of Nature (IUCN) red-list of endangered animals.
Body of the Bear
As a group, bears all look pretty much alike, varying in size
and color but not in general shape. A comparison of skeletons reveals many
similarities to dogs and wolves. But unlike members of the dog family,
bears grow to be quite large, more than 100 pounds (45kg) as adults.
Some reach massive sizes. Bears have heavily built bodies with relatively short legs,
necks, and tails. They have large heads with rounded ears and usually small eyes for
so large an animal. Unlike other carnivores, a bear’s lip are free
from the gums, allowing them to be mobile and protrusible. Their
heavy pelts, padded by several inches of fat, often create the illusion
of a slow and clumsy animal. This is not so—a big brown bear can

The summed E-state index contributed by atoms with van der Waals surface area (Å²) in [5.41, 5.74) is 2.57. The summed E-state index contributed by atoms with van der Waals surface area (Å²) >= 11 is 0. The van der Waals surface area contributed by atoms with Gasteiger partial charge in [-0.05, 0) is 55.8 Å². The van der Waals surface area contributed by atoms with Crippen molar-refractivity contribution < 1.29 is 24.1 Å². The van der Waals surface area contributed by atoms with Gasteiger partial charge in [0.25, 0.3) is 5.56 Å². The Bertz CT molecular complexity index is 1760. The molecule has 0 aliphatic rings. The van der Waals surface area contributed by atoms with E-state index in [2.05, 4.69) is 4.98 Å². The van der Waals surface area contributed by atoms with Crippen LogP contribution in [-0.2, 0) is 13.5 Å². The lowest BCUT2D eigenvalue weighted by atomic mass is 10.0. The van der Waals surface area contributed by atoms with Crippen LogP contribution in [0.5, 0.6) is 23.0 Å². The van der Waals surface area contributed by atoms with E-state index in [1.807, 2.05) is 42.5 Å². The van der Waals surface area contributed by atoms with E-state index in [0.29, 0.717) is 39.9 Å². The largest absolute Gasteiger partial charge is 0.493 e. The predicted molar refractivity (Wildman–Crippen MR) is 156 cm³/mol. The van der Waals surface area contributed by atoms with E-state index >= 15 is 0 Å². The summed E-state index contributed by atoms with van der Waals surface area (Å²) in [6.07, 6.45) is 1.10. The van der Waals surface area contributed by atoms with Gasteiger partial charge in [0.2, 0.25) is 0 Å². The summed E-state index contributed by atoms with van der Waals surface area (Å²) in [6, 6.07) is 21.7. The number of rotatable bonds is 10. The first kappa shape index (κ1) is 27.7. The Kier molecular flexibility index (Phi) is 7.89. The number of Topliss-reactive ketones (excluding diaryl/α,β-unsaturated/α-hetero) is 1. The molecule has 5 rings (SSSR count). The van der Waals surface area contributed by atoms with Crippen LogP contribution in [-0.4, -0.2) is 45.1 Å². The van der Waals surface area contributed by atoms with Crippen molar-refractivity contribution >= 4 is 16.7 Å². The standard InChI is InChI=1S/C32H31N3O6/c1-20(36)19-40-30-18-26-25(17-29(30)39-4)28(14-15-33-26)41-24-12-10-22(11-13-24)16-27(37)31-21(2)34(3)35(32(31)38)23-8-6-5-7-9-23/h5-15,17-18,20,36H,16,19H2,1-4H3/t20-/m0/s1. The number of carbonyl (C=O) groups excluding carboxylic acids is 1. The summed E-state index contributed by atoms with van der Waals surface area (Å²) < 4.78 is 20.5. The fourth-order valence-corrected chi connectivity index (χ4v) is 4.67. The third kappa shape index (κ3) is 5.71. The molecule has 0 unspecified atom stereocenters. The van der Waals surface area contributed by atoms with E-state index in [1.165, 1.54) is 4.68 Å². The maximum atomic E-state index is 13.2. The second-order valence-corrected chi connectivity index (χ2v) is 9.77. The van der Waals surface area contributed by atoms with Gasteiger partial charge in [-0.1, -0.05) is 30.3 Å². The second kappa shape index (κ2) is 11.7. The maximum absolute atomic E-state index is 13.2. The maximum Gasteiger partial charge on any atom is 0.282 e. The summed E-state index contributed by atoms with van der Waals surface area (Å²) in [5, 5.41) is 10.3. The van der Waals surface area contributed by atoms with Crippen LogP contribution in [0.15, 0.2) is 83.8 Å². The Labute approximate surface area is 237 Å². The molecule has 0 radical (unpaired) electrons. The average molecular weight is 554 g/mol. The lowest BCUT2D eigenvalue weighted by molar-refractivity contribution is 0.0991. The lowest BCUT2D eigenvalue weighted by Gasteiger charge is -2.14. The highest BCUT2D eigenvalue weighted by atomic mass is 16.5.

reach a speed of 35 or 40 mph (56 or 64 kmph.) for crashing blow
from a forepaw. Most bears are unable to leap even a few feet off the
ground. Nearly all are expert climbers, however, and all bears are
capable of swimmers.
The five toes of each broad foot are equipped with curving, non-retractable
claws. The claws are usually longer on the hind feet than on the
front feet. In spite of having claws instead of fingers, bears are
very adept at manipulating objects with their front feet. I have
seen a big brown bear delicately turning a feather over and over in its
paws. The forepaws make useful digging instruments which are constantly
employed as the bear forages for food. Like humans, bears are plantigrade;
they put their heel and foot down flat on the ground when they walk.
This flat-footed stance makes it easy for them to stand up on their hind
legs. When walking on all fours, bears turn their front feet inward
in a pigeon-toed position.
Teeth and Birthdays
Bear’s teeth, though large are not particularly specialized
for meat eating. They have pointed canines that help catch kill prey,
but their premolars (carnassials) are no longer specialized for tearing
meat. Their molars are the heavy, crushing type of typical of plant